August 25, 2013
Last week we talked about a group of not-so "Modern Dads," introduced to us by the A&E Network, which just debuted a new reality show about four stay-at-home fathers who spend an exhausting amount of time proving how little they've changed since college. ("'Modern Dads'? More like warmed-over stereotypes," Aug. 18, 2013)
Several dads (and moms) wrote to let us know how little the show and its protagonists resembled their modern lives. Today we hear from a few of them; following are edited letters.
I am a father of three awesome kids, all 5 and under. It's not easy. It's also the best thing I've ever done. I've flown planes and jumped out of them. I've traveled to some very cool and interesting places around the world. So when I say having kids is the best thing I've ever done, that's pretty big. Watching them grow and develop is amazing.
Your pieces resonate with me as I am a very hands-on (willingly, I might add) father. It kills me that negative male stereotypes still exist and are extremely prevalent regarding fatherhood. I almost never drink, but I will have a beer or glass of wine from time to time. I love my wife. I rarely watch TV, but am looking forward to football season. I do crafts with my kids, take them on nature walks, go on bike rides with them, take them to the park, the pool, etc. I truly enjoy that. So when people say to me, "Oh, are you Mr. Mom today?" or "You must be baby-sitting," I get angry. I'm not Mr. Mom. I'm my kids' father. I'm not baby-sitting. I'm doing what any good parent should be doing: parenting.
Thank you for putting into print what I struggle with all the time. Men like the ones on a so-called reality show do us a huge disservice. It perpetuates a negative stereotype. I guess having a show about a man who loves his kids, can cook and can speak a complete of sentences without grunting or farting has no place on TV. That's sad.
— Dave Plotkin
I really appreciated your "Modern Dads" review, and your point of view resonated with me. It seems, as you alluded to, that it's hip and cool and funny to see 40-something bodies inhabited by fraternity-minded blockheads. And it's unreasonable for us to expect these blockheads to come to grips with the essence of parenthood and adulthood.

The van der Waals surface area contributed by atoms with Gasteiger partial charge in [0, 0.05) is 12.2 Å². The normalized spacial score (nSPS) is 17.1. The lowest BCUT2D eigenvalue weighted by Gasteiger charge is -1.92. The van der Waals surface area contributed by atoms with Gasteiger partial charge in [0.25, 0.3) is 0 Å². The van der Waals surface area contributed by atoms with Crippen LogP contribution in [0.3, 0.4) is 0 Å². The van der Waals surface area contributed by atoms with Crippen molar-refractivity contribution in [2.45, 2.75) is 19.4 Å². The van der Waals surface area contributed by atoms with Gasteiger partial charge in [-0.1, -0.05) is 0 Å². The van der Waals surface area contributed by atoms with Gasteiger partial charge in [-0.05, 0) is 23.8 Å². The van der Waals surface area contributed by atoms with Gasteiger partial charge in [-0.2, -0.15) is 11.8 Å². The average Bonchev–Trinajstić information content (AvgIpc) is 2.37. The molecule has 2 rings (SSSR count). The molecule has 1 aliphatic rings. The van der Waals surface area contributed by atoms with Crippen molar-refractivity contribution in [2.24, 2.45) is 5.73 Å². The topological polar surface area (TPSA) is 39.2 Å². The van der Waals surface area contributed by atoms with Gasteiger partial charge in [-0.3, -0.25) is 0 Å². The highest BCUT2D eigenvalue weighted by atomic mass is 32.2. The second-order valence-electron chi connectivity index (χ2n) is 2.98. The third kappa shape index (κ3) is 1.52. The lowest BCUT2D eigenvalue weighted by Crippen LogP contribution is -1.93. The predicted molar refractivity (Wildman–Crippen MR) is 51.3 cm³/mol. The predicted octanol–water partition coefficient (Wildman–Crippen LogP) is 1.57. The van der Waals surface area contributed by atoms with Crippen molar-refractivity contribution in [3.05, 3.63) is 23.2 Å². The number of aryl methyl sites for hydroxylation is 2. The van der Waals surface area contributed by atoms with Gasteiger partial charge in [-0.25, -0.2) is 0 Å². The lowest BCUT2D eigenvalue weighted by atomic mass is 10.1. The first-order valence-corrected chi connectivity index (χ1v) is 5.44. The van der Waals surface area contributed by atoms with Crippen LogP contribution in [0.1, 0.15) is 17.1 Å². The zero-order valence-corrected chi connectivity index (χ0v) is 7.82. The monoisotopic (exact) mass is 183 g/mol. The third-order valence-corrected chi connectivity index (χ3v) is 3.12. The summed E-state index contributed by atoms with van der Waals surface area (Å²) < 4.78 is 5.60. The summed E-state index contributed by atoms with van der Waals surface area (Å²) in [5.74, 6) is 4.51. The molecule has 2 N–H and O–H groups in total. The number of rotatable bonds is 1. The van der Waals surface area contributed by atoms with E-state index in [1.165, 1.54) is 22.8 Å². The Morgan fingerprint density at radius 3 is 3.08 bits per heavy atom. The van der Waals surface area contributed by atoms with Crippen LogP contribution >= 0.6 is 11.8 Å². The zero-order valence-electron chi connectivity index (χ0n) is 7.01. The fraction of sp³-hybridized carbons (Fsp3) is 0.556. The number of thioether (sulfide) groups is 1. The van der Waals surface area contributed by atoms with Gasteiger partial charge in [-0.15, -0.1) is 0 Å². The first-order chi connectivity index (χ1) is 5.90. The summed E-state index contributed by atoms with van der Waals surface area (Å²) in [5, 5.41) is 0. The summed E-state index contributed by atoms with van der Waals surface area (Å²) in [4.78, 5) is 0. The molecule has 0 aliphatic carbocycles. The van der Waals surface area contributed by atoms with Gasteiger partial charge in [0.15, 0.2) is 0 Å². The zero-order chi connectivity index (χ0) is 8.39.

As a dad of four and a husband of 16-plus years, reality for me (and, coincidentally, my deepest sense of joy and fulfillment) comes from loving and serving my family. I love seeing my wife living out her strengths and reaching for her dreams, and living in a committed, monogamous marriage. I love seeing my 6-year-old daughter learning to swim in the deep end of the pool and the pride and joy that just explodes from her face. I love going on doughnut runs with my 8-year-old son and talking about baseball, friends or nothing at all.
Quite simply, these are the things that fill my reality with meaning and significance. I want to know that I am setting my kids up for a fulfilling life of adventure, wisdom and discernment, satisfying relationships, authentic spirituality, career and more.
— Mark Matson
Thank you for continuing to take to task the horrible stereotypes of men in media. I'm a single mom trying to raise a son in a culture in which the definition of manhood is severely limited. I spend a great deal of time discussing faulty characterizations of what it means to be a man with both my now-teenage son and daughter.
Please continue to call out shirts, television shows, commercials and other marketing campaigns that define men as idiots. It's good to have someone else out there pointing out the inappropriate socializations taking place and sadly accepted as the norm by mainstream America.
— Kim Shehorn
"I'm not Mr. Mom. I'm my kids' father."
— Dave Plotkin
Copyright © 2015 Chicago Tribune Company, LLC